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'Magic spray' - The World Cup's real star?

updated 6:54 AM EDT, Tue July 8, 2014
It's there one minute ... and gone the next. This "magic spray" has been one of the stars of the World Cup in Brazil. It's there one minute ... and gone the next. This "magic spray" has been one of the stars of the World Cup in Brazil.
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Vanishing spray's big presence
Vanishing spray's big presence
Vanishing spray's big presence
Vanishing spray's big presence
Vanishing spray's big presence
Vanishing spray's big presence
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STORY HIGHLIGHTS
  • Special spray to mark out distances at free kicks being used in World Cup
  • FIFA gave go-ahead after successful tests in junior tournaments
  • The spray quickly disappears after being used by referee
  • 9.15 Fair Play was developed by a former Brazilian amateur player

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(CNN) -- It's been a World Cup notable for late drama in most of the matches and a high number of goals scored, particularly in the preliminary stages.

New heroes like James Rodriguez of Colombia have also emerged, while modern technology has been introduced for the first time to decide if the ball has crossed the goal line.

But for some, the real star of Brazil 2014 comes in a small spray can, a "magic foam" which allows referees to make sure players retreat the requisite 10 yards (9.15 meters) when a free kick is awarded against them.

Referees have been brandishing the spray with flourish, pacing out the distance then marking it with a line of the spray, over which they can see if a player has edged too close to the taker of the free kick.

It has also been used to mark the exact location of a free kick, stopping players from gaining an advantage by edging forwards nearer the goal.

Due to its properties of butane, isobutane, propane gas, water and other chemicals, the line on the pitch made by the spray quickly disappears.

It is also environmentally friendly as it is biodegradable and doesn't damage the pitch of the atmosphere.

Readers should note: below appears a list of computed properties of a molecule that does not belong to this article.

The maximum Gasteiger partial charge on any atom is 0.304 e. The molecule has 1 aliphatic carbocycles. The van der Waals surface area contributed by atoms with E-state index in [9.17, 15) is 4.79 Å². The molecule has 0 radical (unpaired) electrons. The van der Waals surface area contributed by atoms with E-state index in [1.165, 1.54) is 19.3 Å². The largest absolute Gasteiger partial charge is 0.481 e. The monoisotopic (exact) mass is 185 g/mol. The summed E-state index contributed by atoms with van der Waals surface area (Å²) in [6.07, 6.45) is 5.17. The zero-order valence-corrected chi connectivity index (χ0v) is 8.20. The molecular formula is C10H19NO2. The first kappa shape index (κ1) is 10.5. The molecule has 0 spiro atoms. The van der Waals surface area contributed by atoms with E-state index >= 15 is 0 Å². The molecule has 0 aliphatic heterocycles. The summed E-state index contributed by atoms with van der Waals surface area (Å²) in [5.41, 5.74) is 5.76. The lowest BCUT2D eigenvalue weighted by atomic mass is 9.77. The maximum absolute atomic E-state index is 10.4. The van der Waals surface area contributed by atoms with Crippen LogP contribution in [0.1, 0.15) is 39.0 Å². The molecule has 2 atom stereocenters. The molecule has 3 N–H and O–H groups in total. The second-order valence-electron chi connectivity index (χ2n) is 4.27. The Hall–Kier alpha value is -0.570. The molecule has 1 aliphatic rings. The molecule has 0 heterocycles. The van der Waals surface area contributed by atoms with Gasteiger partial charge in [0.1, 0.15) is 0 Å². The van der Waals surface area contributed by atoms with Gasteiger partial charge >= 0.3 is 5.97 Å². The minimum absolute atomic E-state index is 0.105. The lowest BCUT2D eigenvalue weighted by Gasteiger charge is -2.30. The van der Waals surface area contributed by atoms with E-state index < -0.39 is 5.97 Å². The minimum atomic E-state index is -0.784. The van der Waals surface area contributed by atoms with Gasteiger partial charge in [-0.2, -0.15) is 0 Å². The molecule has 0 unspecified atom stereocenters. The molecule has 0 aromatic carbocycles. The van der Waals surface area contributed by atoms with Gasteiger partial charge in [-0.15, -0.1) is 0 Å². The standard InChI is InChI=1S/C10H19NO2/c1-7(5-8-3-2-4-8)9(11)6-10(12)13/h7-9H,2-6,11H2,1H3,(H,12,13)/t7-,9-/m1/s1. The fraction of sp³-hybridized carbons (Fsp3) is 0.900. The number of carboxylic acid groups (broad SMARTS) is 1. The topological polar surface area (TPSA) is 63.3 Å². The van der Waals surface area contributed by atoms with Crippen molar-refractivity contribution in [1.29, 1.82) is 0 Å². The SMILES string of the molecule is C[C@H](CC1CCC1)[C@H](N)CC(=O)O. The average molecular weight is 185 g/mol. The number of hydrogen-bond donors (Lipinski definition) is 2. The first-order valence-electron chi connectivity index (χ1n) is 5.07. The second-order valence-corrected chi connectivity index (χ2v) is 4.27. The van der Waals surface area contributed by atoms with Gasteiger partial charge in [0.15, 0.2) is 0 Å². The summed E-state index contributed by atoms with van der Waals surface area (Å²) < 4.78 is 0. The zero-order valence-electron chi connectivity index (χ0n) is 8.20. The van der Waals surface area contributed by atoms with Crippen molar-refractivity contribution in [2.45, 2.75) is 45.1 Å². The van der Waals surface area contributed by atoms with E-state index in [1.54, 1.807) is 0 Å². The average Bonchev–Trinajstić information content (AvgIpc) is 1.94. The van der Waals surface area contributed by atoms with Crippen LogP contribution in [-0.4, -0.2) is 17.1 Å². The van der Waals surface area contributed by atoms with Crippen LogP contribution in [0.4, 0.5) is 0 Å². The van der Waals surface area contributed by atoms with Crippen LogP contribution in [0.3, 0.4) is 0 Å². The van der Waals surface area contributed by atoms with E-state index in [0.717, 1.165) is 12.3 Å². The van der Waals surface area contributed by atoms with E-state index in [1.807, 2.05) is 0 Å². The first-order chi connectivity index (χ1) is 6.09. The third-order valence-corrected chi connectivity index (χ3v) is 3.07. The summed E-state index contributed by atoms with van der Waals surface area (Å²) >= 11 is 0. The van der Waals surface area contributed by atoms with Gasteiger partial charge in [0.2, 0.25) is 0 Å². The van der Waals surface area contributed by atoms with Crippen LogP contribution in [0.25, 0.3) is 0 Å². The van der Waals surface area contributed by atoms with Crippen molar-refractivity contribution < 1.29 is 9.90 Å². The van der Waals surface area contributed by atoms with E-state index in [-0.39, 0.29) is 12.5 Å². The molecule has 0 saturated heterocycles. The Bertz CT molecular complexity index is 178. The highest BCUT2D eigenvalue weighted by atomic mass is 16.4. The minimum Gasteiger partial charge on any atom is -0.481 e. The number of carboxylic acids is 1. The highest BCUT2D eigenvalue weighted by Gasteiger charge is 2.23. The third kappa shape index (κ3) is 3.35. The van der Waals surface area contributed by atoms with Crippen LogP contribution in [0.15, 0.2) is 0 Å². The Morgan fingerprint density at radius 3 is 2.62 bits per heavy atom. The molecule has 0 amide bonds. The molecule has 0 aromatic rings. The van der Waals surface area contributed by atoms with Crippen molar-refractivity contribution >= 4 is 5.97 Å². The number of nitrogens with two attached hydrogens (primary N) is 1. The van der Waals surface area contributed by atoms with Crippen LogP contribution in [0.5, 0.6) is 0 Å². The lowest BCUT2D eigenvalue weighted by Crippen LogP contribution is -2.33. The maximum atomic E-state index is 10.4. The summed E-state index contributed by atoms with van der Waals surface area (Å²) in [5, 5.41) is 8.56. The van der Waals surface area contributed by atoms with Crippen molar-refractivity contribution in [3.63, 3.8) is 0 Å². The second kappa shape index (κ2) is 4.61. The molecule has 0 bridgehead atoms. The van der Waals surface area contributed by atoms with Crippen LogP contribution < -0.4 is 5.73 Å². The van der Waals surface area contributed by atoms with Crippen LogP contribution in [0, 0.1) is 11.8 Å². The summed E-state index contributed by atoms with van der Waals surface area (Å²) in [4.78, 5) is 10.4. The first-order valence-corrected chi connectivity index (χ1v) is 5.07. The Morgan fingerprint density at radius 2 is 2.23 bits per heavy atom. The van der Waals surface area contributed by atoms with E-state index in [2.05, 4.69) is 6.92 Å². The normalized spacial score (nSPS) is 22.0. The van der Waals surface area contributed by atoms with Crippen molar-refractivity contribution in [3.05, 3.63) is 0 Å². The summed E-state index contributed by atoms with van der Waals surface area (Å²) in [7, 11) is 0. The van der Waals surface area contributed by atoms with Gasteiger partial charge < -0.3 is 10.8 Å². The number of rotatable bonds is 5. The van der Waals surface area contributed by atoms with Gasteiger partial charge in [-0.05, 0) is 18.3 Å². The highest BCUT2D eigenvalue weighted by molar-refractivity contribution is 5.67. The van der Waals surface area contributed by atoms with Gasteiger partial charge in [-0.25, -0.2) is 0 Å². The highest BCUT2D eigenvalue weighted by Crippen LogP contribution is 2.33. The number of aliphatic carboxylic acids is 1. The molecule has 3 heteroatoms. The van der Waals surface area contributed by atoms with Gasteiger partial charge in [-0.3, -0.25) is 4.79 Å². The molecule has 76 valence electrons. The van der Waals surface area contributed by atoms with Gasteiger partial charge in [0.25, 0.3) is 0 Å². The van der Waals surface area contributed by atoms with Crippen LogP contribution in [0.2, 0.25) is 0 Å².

"It is very good," FIFA president Sepp Blatter said of the spray's impact. "It disciplines the players.

"It gives the attacking teams the chance to take the free kick from the real distance, not from where the wall is always moving.

"Some players have said now we have nine meters but in our leagues we have six or seven meters."

The brainchild of a former amateur player from Brazil, with a German-sounding name, Heine Allemagne, it was used as first used as far back as 2000 in a junior football tournament in the Brazilian city of Belo Horizonte.

The spray was then known as "Spuni," but after Allemagne joined forces in 2006 with an Argentine, journalist Pablo Silva, to refine the product, it has been renamed "9.15 Fair Play."

The big breakthrough for the spray came in 2012, when the IFAB (the law-making body of the game) authorized the product for international use.

FIFA tested the spray in 2013 at its Under-17 and Under-20 World Cups and gave the go-ahead for this year's senior showpiece soon after.

"It is literally a dream come true to see 9.15 Fair Play being used at this World Cup and seen by billions of people across the globe," said Allemagne.

Judging by its success, with statistics pointing to more goals coming from free kicks and less time needed to take them, the little spray cans are set to be a permanent addition to the back pockets of referees for many years to come.

Read: Is this the end of the road for Brazil?

Read: A casual fan's guide to Brazil-Germany semifinal

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